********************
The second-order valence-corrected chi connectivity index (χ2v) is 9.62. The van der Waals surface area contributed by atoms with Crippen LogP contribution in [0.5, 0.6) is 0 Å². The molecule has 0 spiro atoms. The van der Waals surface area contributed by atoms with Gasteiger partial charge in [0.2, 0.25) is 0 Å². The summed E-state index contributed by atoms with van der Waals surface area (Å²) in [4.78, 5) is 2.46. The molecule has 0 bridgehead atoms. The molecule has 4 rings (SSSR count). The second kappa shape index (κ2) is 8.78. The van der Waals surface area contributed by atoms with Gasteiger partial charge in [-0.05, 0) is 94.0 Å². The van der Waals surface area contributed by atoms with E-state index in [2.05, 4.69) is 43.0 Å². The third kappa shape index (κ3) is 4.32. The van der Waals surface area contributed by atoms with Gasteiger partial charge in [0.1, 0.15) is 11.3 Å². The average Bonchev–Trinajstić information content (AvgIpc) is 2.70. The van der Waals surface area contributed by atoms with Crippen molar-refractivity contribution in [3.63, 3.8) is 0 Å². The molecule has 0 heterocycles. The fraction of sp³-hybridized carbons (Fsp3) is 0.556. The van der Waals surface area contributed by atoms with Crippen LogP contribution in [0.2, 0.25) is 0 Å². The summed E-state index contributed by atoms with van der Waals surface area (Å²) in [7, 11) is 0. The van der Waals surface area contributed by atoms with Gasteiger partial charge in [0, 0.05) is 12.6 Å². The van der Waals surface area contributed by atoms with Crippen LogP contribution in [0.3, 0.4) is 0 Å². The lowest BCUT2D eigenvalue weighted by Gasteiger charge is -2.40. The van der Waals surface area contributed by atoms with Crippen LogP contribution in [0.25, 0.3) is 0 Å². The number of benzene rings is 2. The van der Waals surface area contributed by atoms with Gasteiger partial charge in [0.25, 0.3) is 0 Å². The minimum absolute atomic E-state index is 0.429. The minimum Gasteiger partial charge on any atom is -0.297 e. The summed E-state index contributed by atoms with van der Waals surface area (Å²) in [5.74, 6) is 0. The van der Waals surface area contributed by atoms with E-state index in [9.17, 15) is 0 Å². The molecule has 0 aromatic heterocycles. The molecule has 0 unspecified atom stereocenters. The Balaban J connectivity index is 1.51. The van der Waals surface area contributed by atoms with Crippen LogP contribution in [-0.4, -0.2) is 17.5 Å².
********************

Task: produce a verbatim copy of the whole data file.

The second-order valence-corrected chi connectivity index (χ2v) is 9.62. The van der Waals surface area contributed by atoms with Crippen LogP contribution in [0.5, 0.6) is 0 Å². The molecule has 0 spiro atoms. The van der Waals surface area contributed by atoms with Gasteiger partial charge in [0.2, 0.25) is 0 Å². The summed E-state index contributed by atoms with van der Waals surface area (Å²) in [4.78, 5) is 2.46. The molecule has 0 bridgehead atoms. The molecule has 4 rings (SSSR count). The second kappa shape index (κ2) is 8.78. The van der Waals surface area contributed by atoms with Gasteiger partial charge in [-0.05, 0) is 94.0 Å². The van der Waals surface area contributed by atoms with E-state index in [2.05, 4.69) is 43.0 Å². The third kappa shape index (κ3) is 4.32. The van der Waals surface area contributed by atoms with Gasteiger partial charge in [0.1, 0.15) is 11.3 Å². The average Bonchev–Trinajstić information content (AvgIpc) is 2.70. The van der Waals surface area contributed by atoms with Crippen molar-refractivity contribution in [3.63, 3.8) is 0 Å². The molecule has 0 heterocycles. The fraction of sp³-hybridized carbons (Fsp3) is 0.556. The van der Waals surface area contributed by atoms with Crippen LogP contribution in [0.2, 0.25) is 0 Å². The summed E-state index contributed by atoms with van der Waals surface area (Å²) in [7, 11) is 0. The van der Waals surface area contributed by atoms with Gasteiger partial charge in [0, 0.05) is 12.6 Å². The van der Waals surface area contributed by atoms with Crippen LogP contribution in [0.3, 0.4) is 0 Å². The lowest BCUT2D eigenvalue weighted by Gasteiger charge is -2.40. The van der Waals surface area contributed by atoms with Crippen LogP contribution in [0.25, 0.3) is 0 Å². The number of benzene rings is 2. The van der Waals surface area contributed by atoms with Gasteiger partial charge in [0.25, 0.3) is 0 Å². The minimum absolute atomic E-state index is 0.429. The minimum Gasteiger partial charge on any atom is -0.297 e. The summed E-state index contributed by atoms with van der Waals surface area (Å²) in [5.74, 6) is 0. The van der Waals surface area contributed by atoms with E-state index in [9.17, 15) is 0 Å². The molecule has 0 aromatic heterocycles. The molecule has 0 unspecified atom stereocenters. The Balaban J connectivity index is 1.51. The van der Waals surface area contributed by atoms with Crippen LogP contribution in [-0.4, -0.2) is 17.5 Å².